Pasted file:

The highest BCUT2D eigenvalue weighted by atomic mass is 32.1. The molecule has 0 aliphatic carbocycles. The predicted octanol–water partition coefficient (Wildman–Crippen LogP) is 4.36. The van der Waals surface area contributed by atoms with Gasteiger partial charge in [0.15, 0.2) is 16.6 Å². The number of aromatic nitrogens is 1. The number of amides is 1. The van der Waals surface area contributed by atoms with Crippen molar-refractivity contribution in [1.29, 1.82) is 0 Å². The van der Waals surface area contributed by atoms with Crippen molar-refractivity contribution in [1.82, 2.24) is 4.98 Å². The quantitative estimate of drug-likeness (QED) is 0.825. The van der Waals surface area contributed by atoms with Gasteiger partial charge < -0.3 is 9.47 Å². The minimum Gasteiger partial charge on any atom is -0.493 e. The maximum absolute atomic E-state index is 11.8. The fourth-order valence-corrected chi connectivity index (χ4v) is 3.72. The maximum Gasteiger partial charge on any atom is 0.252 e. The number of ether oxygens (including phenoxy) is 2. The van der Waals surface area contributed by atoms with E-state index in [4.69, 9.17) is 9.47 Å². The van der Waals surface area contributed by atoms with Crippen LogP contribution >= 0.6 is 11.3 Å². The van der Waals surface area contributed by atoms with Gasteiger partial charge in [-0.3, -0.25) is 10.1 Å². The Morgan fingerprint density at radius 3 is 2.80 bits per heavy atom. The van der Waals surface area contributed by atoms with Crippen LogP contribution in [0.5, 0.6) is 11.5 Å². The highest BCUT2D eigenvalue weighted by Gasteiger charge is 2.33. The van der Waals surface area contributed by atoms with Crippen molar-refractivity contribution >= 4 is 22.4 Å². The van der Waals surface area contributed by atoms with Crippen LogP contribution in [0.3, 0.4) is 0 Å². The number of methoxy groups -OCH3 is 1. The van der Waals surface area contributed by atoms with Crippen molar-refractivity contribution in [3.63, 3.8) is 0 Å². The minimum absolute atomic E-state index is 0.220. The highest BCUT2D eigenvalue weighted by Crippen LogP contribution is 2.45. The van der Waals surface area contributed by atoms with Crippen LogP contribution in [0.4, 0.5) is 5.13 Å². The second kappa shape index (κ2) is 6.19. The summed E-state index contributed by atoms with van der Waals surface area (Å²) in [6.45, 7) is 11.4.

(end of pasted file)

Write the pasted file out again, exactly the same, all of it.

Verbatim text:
The highest BCUT2D eigenvalue weighted by atomic mass is 32.1. The molecule has 0 aliphatic carbocycles. The predicted octanol–water partition coefficient (Wildman–Crippen LogP) is 4.36. The van der Waals surface area contributed by atoms with Gasteiger partial charge in [0.15, 0.2) is 16.6 Å². The number of aromatic nitrogens is 1. The number of amides is 1. The van der Waals surface area contributed by atoms with Crippen molar-refractivity contribution in [1.29, 1.82) is 0 Å². The van der Waals surface area contributed by atoms with Crippen molar-refractivity contribution in [1.82, 2.24) is 4.98 Å². The quantitative estimate of drug-likeness (QED) is 0.825. The van der Waals surface area contributed by atoms with Gasteiger partial charge < -0.3 is 9.47 Å². The minimum Gasteiger partial charge on any atom is -0.493 e. The maximum absolute atomic E-state index is 11.8. The fourth-order valence-corrected chi connectivity index (χ4v) is 3.72. The maximum Gasteiger partial charge on any atom is 0.252 e. The number of ether oxygens (including phenoxy) is 2. The van der Waals surface area contributed by atoms with E-state index in [4.69, 9.17) is 9.47 Å². The van der Waals surface area contributed by atoms with Crippen LogP contribution >= 0.6 is 11.3 Å². The van der Waals surface area contributed by atoms with Gasteiger partial charge in [-0.3, -0.25) is 10.1 Å². The Morgan fingerprint density at radius 3 is 2.80 bits per heavy atom. The van der Waals surface area contributed by atoms with Crippen LogP contribution in [0.5, 0.6) is 11.5 Å². The highest BCUT2D eigenvalue weighted by Gasteiger charge is 2.33. The van der Waals surface area contributed by atoms with Crippen molar-refractivity contribution >= 4 is 22.4 Å². The van der Waals surface area contributed by atoms with Crippen LogP contribution in [0.3, 0.4) is 0 Å². The number of methoxy groups -OCH3 is 1. The van der Waals surface area contributed by atoms with Crippen molar-refractivity contribution in [3.63, 3.8) is 0 Å². The minimum absolute atomic E-state index is 0.220. The highest BCUT2D eigenvalue weighted by Crippen LogP contribution is 2.45. The van der Waals surface area contributed by atoms with Crippen LogP contribution in [0.4, 0.5) is 5.13 Å². The second kappa shape index (κ2) is 6.19. The summed E-state index contributed by atoms with van der Waals surface area (Å²) in [6.45, 7) is 11.4.